TALLINN - Estonian Minister of Culture Tiit Terik, his Lithuanian counterpart Simonas Kairys and Latvian colleague Nauris Puntulis have sent a joint letter to other EU culture and audiovisual ministers calling on their colleagues to stop broadcasting Russian and Belarusian TV programs inciting to war and spreading false information.
"On Feb 24, the Russian Federation launched a large-scale attack against Ukraine, a sovereign and independent state, thus violating the norms of international law. The Russian armed forces are organizing land and air attacks on Ukrainian cities and villages and bombing civilian objects, such as schools, kindergartens, hospitals and apartment buildings. Russia's military activities are strongly supported by its media channels, which spread Russia's war propaganda and disinformation not just among its own nationals but also among EU citizens, posing a direct threat to democracy and peace in Europe. Russia's military and information operations are fully being supported by Belarus who is also engaged in this brutal invasion into its neighboring state," the Baltic culture ministers' letter reads.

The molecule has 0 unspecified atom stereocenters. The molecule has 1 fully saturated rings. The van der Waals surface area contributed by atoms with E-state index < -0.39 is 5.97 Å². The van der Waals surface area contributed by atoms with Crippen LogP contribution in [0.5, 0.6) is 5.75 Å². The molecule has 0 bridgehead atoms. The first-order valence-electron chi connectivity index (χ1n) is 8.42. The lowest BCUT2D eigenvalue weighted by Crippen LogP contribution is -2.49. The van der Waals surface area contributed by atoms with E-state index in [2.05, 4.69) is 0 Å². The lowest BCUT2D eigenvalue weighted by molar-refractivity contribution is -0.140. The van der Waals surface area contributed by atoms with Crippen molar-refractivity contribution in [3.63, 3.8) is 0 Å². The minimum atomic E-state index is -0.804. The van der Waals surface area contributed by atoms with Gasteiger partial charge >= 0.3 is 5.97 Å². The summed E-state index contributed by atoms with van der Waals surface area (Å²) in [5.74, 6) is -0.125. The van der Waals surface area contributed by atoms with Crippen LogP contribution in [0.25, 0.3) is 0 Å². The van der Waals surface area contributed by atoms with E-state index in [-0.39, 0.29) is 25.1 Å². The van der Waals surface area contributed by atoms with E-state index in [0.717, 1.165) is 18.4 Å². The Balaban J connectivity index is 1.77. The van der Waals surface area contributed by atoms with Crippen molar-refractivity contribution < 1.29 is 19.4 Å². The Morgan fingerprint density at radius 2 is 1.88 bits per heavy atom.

The three states' ministers of culture said that in response to a severe threat to public security, including national security and defense, Lithuania, Latvia and Estonia, based on their national laws and section 3 of Article 3 of the Audiovisual Media Services Directive, have suspended the free broadcasting of the following Russian and Belarusian TV channels promoting war and inciting ethnic hatred -- "Pirmais Baltijas Kanals Lietuva" (PBK), "TV Center International", "RTR Planeta", "Rossija 24", "NTV Mir", "NTV Mir Baltic" and "Belarus 24".
"We call on you to weigh, in accordance with your national law, to stop broadcasting free of charge Russian and Belarusian TV programs spreading war propaganda and disinformation in your territory and thereby to jointly protect the European information space, preserve democracy and restore peace in Europe. Our relevant agencies are ready to engage in cooperation with you and exchange information in this regard," the joint letter by the Baltic ministers of culture reads.